Traffic accidents account for millions of dollars in damages and countless injuries each year.
Traffic accidents are a common occurrence in the United States. Every driver should know what to do in the event of a traffic accident. There are millions of traffic accidents in the United States each year and there were more than 37,000 fatal accidents in the United States in 2007 according to the Fatality Analysis Report System (FARS).
In addition, some traffic accidents result in lawsuits, as the parties involved disagree over who was at fault and who should therefore be responsible for paying for damages. To avoid legal difficulties, drivers should follow state guidelines regarding the proper procedure when involved in a traffic accident or other collision. Though laws vary from state to state, most states recommend these basic procedures:
The Consumer Protection Association of America provides a Traffic Accident Checklist that drivers may wish to carry in their glove compartment. It provides a form with all the information a driver involved in an accident should obtain at the scene of the accident.
Police departments recommend that drivers keep emergency supplies and important documents in the car in case of an accident. This includes a driver's license, proof of ownership, and proof of insurance. It is also recommended that drivers carry a disposable camera to take photos of an accident scene, which can be useful if the accident leads to a court case.
Drivers can also keep a pen and paper in the car and should carefully document any information given by other drivers involved in the incident, passengers in the other car, and pedestrians at the scene.
The following information can be recorded for any other drivers involved in the accident and passengers in other cars:
If the other parties involved in the accident do not own the car involved, the driver should also try to obtain the name, address, telephone number and other contact information for the legal owner of the automobile.
The driver should also document the license plate numbers, expiration dates, and the make and model of any other cars involved in the accident. It is also appropriate to write down the license plate numbers, names, and contact information for any other drivers at the scene who may have witnessed the accident. Police can contact these drivers at a later date if there is a dispute about liability.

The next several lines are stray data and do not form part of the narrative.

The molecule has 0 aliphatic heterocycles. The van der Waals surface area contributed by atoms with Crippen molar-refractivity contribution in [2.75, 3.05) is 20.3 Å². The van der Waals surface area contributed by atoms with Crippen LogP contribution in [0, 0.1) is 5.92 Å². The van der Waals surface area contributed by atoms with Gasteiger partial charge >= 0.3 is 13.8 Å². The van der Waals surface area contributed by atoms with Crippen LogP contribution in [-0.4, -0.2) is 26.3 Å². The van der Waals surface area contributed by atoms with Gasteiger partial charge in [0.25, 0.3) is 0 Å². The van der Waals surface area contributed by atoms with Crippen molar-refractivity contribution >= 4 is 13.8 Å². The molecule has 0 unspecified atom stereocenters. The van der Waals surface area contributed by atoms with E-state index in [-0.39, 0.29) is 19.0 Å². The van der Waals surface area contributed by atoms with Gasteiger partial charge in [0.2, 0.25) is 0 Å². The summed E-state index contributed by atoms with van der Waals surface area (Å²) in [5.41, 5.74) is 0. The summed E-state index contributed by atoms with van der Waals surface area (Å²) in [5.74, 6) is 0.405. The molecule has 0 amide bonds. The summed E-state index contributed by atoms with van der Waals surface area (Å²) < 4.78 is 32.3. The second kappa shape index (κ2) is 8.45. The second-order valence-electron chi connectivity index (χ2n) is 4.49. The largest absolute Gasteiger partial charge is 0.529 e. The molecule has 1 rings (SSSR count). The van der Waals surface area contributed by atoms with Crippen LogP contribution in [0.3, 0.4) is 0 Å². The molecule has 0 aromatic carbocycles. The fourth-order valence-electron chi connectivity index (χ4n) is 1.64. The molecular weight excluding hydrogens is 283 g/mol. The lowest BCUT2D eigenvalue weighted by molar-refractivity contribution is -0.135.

Drivers should also note any other information that may be useful if the accident is brought before a court, such as the estimated speed of the car at the time of the accident.
To create an appropriate vehicle emergency kit, drivers can contact their insurance company or their local police and ask about state laws and appropriate procedures in case of an accident. State Farm Insurance provides an information sheet called "What to Do After an Accident" which discuss how to handle the accident (from behavior to information requirements).
Drivers involved in a car accident should attempt to document the scene. According to the State Bar of California the driver can take pictures if possible of the following:
Thorough documentation can prevent frivolous or malicious lawsuits and can help police and drivers to determine fault in the case of an accident. If there is no camera available, police and insurance companies recommend that drivers attempt to sketch the accident scene in as much detail as possible.
The more detail the driver records, the better he or she will be able to handle a legal dispute. Drivers should note whether it was day or night, whether streetlights in the area were functioning, whether the roads were wet or icy, and any other factor that might have influenced driving conditions.
In most states, both drivers are required to stop in the case of a traffic accident. In the state of California, for instance, state law says that an individual who leaves the scene of an accident may be charged with a hit and run, even if not at fault for the accident.
Most states require that both drivers stop in the case of an accident and call the police to file an incident report. In the case where a driver has collided with a parked car, state laws still require that drivers ensure that the owner of the parked vehicle has the appropriate information before leaving the scene.
Drivers should not move their cars after an accident, unless the cars positions pose a threat to their safety or the safety of other drivers. Rather, the driver should wait until it is safe, leave the car, and move to a safe position to call the police.
Some states will not dispatch police to the scene of an accident unless an injury has occurred. In this case, drivers should still file a police report either in person at a local police station or over the phone. Drivers can get the name and badge number of the officer who takes the report.
According to the State Bar of California, drivers should only give the police the information they ask for and should not volunteer information about who was at fault. If there is a legal dispute regarding fault, the police will present factual information taken from the scene to the courts, but any information presented voluntarily can also be used in court.
After filing a police report and fully documenting the situation, drivers should notify their insurance companies to report the incident and inquire about the specifics of their insurance requirements. Each insurance company has different policies regarding the reporting procedure and coverage requirements.
Knowing the proper procedures to follow in case of an auto accident is an important step towards being a responsible driver. If unsure of what steps to take in case of an accident, drivers can call the police and ask for assistance.
To avoid accidents, drivers can consult organizations like the Federal Motor Carrier Safety Administration, which provides tips on safe and defensive driving to help drivers avoid accidents.